kpartx -av <image-flat.vmdk>; mount -o /dev/mapper/loop0p1 /mnt/vmdk

You can also activate LVM volumes in the image by running

vgchange -a y

and then you can mount the LV inside the image.

To unmount the image, umount the partition/LV, deactivate the VG for the image

vgchange -a n <volume_group>

then run

kpartx -dv <image-flad.vmdk>

to remove the partition mappings.

Mount a VMware virtual disk (.vmdk) file on a Linux box Using mount, This works for all types of images (dd of hard drives, img, etc) not just vmkd. You can also activate LVM volumes in the image by running  Mounting the disk as a read-write volume Just add the VMDK to another ESXi VM. Well, that may sound a bit trivial, but why you just don’t connect the VMDK to the healthy VM? Connecting the disk to another VM, for my money, is the easiest and the most reliable way to get your data.

Have you got the software package for ntfs?

Try

apt-get install ntfs-3g

on debian based systems.

How to Extract Content from VMDK Files, A Windows VMDK is easily mounted and mapped as a drive using Once you've installed it, select Mount Image option from the Drives menu. This container for virtual HDDs needs a utility that can mount the disk images to the desired drives. VMWare Disk Image Mount Disk Image VMDK Image VMWare Disk Image Mount VMDK.

Map or Mount a Virtual Disk to a Drive on the Host System, vmdk) files on the virtual disk are not compressed and do not have read-only permissions. □. On a Windows host, verify that the volume is formatted with FAT (​12/  Where -r is to mount the image read-only, -m is the internal partition you want to mount, and /mnt/point is a directory on the host filesystem that you want to mount the internal partition to. Here we see home and root directories that contain the btrfs home and root subvolumes.

How can i access the files in a vmdk file?, Mount the vmware disk file to nbd . sudo qemu-nbd -r -c /dev/nbd1 ./path/to/vmfile​.vmdk. Then mount it to  How to Mount or Unmount VHD and VHDX File in Windows 10 VHD (Virtual Hard Disk) is a file format which represents a virtual hard disk drive (HDD). It may contain what is found on a physical HDD, such as disk partitions and a file system, which in turn can contain files and folders.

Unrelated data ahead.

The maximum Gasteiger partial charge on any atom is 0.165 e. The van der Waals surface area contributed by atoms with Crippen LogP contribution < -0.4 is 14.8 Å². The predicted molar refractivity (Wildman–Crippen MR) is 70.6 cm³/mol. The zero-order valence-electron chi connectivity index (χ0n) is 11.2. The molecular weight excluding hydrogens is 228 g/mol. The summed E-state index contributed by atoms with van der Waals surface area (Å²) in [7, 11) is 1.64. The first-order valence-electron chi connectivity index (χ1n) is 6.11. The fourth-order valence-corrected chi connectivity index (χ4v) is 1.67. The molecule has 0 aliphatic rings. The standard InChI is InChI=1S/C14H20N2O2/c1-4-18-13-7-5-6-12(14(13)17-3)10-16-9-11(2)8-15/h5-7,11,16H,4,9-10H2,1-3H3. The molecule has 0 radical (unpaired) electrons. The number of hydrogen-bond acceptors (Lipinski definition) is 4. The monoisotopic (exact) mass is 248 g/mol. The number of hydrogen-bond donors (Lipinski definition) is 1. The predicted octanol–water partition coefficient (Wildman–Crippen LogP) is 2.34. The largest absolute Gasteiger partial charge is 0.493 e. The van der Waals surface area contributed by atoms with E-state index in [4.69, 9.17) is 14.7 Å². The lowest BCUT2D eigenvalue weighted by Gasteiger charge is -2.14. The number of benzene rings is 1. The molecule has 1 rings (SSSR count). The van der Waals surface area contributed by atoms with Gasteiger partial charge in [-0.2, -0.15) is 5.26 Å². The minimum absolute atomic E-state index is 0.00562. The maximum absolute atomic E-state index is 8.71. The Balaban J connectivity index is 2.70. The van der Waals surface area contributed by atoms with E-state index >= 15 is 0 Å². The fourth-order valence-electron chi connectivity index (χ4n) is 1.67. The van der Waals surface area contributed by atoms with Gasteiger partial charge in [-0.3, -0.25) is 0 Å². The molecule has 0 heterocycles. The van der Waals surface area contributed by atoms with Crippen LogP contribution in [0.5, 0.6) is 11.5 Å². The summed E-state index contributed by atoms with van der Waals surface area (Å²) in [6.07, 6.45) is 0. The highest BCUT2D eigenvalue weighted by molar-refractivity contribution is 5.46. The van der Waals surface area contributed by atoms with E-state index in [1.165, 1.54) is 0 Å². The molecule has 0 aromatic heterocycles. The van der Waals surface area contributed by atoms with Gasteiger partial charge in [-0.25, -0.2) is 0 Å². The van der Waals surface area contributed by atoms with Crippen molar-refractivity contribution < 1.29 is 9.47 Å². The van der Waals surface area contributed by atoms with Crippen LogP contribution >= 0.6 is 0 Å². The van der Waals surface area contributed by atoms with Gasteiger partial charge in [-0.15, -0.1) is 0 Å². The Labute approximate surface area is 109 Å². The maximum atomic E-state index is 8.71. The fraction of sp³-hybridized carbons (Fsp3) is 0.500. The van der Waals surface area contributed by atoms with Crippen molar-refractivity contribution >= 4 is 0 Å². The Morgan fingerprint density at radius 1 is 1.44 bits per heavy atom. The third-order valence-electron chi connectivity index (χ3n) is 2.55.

Mounting ESX/ESXi Server Disks or VMDK files| DiskInternals, vmdk (or other type) files to mount. Note: the ESX server does not normally permit low-level disk access to a running virtual machine. With VMFS Recovery, you  Right-click an ISO file and select the “Mount” option. Select the file in File Explorer and and click the “Mount” button under the “Disk Image Tools” tab on the ribbon. Once you’ve mounted the disc image, you’ll see it appear as a new drive under This PC.

Comments
  • Did you try ntfs? Did you try fdisk /mnt/EntireDisk or gparted /mnt/EntireDisk and looking at the partitions there? Do they show up correctly?
  • fdisk returned: 'WARNING: GPT detected on '...'. The util fdisk doesnt support GPT'. gparted is able to show me there are 4 partitions but all fail to initalize. It lists several required packages for ntfs and fat32 that i might need so I'll install those and see if it gets me anything
  • Try installing ntfs-3g
  • Also, you might want to move this question over to serverfault.com, I bet you would get more help there as this isn't really a software dev or computer science question.
  • That's very helpful. Anyway, I had to use sudo and get to the directory as root to made this work.
  • Additional info about mounting archives and virtual drives: unix.stackexchange.com/questions/31669/…
  • No need in manual calculation: just use offset=$((2048*512))
  • @AntonioPetricca If you say something does not work, you may also provide details on what exactly did not work. Like posting an error message or explaining what exactly is wrong. That would greatly increase value of the comment.
  • Sorry! KPARTX says that the VMDK file format is not recognized.
  • This is for ESX's "someimage-flat.vmdk" format, where it works as described.
  • What does the OP's problem have to do with NFS? Did you mean ntfs? An NTFS package would be something like ntfs-3g.
  • @voidlogic Sorry I've understood your question wrong and SO keeps giving me a prompt of read-only mode. Have you try to mount the vmdk file by vmware-mount, which can be extracted from the VMware-Workstation.